We recently wrote an article on the potential for video witnessing of Wills to be made legal. We are now able to report that The Ministry of Justice (MoJ) has formally announced that Wills witnessed via video i.e. Zoom, Facetime or Skype are to be made legal which is news that has been long-awaited and very much welcomed by the will writing profession.
There has been lots of doubt over the last few months when the country went into lockdown about how Wills could be witnessed whilst still adhering to the social distancing rules in place and also ensuring the Wills were still validly executed in the presence of two witnesses. As we stated in our earlier article, many will writers adapted to the pandemic by using Zoom or Skype to still take instructions remotely.
The amendment to the legislation is expected to come into force in September 2020 and will amend the 1837 Wills Act to include video witnessing so where the current requirement is for Wills to be signed in the presence of two witnesses, their presence can now either be physical or virtual. It is important to note that in line with current law, the requirement of two witnesses will still be necessary to protect people against undue influence and fraud.
The amended legislation will also apply to codicils which have the same signing and witnessing requirements as a Will.
Justice Secretary Robert Buckland said: “We know that the pandemic has made this process more difficult, which is why we are changing law to ensure that wills witnessed via video technology are legally recognised.
“Our measures will give peace of mind to many that their last wishes can still be recorded during this challenging time, while continuing to protect the elderly and vulnerable.”
This change to the law allowing wills to be validly witnessed by video link has a retrospective effect so it will apply to any wills executed in England and Wales after 31 January 2020, (which was the date of the first confirmed coronavirus case in the UK), providing the quality of the sound and video is sufficient to see and hear what is happening all the time. It is important to note it will not apply in cases where a Grant of Probate has already been issued for the deceased or where the application is already in the process of being administered.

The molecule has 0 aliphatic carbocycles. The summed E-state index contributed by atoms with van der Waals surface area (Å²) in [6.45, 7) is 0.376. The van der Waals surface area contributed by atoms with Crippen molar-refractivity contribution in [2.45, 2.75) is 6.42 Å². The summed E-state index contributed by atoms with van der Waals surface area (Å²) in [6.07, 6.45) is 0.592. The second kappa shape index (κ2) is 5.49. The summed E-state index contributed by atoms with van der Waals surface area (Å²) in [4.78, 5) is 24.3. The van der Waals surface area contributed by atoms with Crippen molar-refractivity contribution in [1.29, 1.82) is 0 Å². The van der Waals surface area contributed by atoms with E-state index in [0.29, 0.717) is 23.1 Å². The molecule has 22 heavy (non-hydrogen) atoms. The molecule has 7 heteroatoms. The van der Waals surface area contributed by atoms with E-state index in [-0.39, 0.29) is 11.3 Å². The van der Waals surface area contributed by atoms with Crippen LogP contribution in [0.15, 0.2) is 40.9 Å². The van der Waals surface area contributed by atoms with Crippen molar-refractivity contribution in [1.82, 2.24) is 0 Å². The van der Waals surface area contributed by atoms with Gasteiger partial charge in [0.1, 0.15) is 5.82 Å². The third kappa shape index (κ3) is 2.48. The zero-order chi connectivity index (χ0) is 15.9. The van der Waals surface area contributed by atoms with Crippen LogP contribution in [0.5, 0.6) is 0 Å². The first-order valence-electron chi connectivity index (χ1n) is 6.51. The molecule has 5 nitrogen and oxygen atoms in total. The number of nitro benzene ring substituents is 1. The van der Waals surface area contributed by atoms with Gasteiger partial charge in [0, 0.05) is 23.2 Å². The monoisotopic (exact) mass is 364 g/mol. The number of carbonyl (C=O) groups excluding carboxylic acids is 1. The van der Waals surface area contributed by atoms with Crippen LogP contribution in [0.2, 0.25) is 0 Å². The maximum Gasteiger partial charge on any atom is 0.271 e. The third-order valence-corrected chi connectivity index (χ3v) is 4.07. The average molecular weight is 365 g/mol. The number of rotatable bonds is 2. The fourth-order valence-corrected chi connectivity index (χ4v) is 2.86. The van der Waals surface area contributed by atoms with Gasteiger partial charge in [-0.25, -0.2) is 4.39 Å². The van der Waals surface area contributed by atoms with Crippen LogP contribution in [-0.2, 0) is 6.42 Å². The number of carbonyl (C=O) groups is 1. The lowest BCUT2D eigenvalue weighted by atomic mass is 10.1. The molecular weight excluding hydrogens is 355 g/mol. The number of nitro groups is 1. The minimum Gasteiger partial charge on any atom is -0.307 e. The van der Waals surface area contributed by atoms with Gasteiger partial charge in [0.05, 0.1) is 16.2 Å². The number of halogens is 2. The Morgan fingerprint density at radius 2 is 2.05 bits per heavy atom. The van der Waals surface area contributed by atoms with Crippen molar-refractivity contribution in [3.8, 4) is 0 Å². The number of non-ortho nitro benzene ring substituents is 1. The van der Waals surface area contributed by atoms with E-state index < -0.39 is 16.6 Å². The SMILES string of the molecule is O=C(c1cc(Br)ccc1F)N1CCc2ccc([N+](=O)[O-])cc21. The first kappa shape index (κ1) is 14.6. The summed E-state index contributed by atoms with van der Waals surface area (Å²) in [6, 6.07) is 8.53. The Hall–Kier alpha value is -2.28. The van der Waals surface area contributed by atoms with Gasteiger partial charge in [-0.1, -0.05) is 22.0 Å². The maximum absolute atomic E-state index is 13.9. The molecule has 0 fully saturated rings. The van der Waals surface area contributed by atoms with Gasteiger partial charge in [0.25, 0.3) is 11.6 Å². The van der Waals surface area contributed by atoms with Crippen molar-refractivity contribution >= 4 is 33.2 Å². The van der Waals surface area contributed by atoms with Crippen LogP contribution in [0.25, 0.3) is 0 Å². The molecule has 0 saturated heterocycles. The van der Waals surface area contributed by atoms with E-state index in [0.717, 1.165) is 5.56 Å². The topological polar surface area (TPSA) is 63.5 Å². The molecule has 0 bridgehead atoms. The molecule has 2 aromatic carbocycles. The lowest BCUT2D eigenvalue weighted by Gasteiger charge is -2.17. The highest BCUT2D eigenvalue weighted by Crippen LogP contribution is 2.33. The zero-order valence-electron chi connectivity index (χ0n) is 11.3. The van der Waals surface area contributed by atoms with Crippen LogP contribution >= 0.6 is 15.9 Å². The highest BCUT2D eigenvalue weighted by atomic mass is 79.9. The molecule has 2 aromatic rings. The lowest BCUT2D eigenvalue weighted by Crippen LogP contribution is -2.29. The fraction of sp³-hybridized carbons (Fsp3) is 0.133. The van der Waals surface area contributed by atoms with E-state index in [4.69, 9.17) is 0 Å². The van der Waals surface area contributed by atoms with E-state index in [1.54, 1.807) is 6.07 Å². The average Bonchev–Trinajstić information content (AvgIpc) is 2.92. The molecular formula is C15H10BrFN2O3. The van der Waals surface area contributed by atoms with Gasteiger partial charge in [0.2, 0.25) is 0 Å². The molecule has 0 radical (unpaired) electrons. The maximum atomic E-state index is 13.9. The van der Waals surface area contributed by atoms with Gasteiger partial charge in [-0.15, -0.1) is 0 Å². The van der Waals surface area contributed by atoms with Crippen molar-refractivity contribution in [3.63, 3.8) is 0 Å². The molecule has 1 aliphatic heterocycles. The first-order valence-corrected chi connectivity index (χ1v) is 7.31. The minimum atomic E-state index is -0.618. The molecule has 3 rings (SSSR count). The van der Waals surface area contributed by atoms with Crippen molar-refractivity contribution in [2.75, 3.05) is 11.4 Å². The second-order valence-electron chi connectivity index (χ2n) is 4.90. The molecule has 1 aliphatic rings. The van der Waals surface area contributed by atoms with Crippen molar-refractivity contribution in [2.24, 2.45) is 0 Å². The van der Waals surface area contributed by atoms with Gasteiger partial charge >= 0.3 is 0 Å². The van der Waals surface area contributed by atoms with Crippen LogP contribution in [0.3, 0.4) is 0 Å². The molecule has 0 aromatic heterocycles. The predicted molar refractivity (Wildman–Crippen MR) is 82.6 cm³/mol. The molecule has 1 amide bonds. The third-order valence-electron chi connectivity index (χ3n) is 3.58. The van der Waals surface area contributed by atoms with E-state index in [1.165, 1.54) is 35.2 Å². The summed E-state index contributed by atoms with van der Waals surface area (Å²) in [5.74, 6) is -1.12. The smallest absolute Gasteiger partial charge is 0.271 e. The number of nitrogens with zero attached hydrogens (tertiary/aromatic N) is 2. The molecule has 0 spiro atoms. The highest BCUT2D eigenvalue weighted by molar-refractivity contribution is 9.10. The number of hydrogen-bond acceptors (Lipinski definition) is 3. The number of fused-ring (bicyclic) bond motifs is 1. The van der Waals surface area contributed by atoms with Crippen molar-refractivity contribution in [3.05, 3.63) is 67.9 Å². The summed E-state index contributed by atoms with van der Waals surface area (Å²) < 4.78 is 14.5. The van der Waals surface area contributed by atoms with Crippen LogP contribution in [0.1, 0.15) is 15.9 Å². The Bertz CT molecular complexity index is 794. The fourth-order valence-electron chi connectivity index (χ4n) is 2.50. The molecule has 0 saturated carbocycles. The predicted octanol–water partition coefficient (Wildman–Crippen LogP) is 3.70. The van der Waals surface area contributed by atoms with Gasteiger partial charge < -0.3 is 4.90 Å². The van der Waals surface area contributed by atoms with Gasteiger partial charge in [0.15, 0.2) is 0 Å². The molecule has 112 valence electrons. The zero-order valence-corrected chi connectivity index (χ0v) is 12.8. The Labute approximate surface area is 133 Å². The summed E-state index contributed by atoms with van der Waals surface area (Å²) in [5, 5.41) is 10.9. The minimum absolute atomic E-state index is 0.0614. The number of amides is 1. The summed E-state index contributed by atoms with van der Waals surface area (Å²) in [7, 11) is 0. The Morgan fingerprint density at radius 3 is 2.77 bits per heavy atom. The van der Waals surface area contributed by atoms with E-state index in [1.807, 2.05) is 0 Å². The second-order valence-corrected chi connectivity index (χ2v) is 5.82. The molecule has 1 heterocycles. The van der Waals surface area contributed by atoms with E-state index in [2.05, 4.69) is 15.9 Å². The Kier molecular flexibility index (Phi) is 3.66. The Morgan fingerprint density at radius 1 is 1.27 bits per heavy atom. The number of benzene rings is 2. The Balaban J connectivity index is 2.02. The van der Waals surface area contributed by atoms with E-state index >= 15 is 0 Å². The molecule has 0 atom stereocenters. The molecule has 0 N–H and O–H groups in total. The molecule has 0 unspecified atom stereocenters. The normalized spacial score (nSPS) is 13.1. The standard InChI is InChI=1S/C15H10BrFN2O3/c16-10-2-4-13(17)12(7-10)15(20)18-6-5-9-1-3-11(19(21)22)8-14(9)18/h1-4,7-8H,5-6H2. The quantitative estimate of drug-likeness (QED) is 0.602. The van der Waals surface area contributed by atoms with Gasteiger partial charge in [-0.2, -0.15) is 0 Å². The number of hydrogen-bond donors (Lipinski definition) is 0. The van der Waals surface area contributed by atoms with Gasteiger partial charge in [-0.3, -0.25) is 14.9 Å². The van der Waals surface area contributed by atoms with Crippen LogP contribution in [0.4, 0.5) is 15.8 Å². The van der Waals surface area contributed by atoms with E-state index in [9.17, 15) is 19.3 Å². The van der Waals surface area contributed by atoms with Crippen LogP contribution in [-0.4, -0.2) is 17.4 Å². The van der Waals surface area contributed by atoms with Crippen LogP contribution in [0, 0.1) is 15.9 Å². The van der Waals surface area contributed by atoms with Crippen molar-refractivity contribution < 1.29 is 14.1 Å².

However, it is important to note that although Wills can be witnessed virtually, they still need to be signed as electronic signatures are still not permitted. The witnesses also cannot be beneficiaries as has been the case previously.
Witnessing of the Wills must also be in real-time and not pre-recorded. Where possible, the signing and witnessing should be recorded and the recording stored safely which will assist the Courts in the event the will is later challenged.
So how will this actually work in practice? The Government has set out some useful guidance in stages which is as follows:-
- All parties are to be present in the same call and see one another – will writer, testator and both witnesses.
- The will writer should seek express permission from the parties that they are happy for the witnessing and signing to be recorded.
- The will writer should hold up the front page of the Will to the camera and then turn to the signing page and hold this up for all parties to see.
- The testator, while signing can say the following – “I first name, surname, wish to make a will of my own free will and sign it here before these witnesses, who are witnessing me doing this remotely.”
- The witnesses must see the testator sign the Will and it is advisable they confirm they saw the testator sign.
- The witnesses should confirm that they can see, hear (unless they have a hearing impairment), acknowledge and understand their role in witnessing the Will. The witnesses can be physically present with one another i.e. from the same household or via video link.
- The Will should be taken to both witnesses for them to sign. The guidance states this should be ideally within 24 hours of the testator signing the Will. It needs to be the same document as counterparts will not be accepted.
- The testator and will writer must be able to see the witnesses sign the Will.
- The witnesses should hold up the Will to the will writer and then sign it. The will writer and testator must see them sign the Will and not just their heads for example.
- Another option is for the witness to hold up the Will where it has been signed and confirm it is their signature.
- It is advised for this process to be recorded also.
- In cases where both witnesses are not physically present with one another, stage 4 will need to be repeated and on both occasions both the will writer and testator must see the Will being signed. Although it is not a legal retirement for both witnesses to sign in the presence of one another, it is good practice.
Where Wills are witnessed via video link, consideration must be given as to the attestation clause. Guidance on the form of attestation clause to use will be given closer to the time as there is currently no recommended wording for it so watch this space.
Despite this landmark change, the Government still advises that where possible, witnessing of wills should still be carried out in the physical presence of two witnesses where it is safe to do so and video witnessing should only be used as a last resort. We already know that one option is to witness through a window so the guidance is to still use this method (or similar ones) where possible.
This change is expected to remain in place until 31 January 2022 or as long as deemed necessary after which the Government has advised the signing requirements will go back to how it has been i.e. physical presence of witnesses. The new rules have scope to be extended or shortened as required.
Although this is a temporary measure, this is a huge and very positive step for the profession.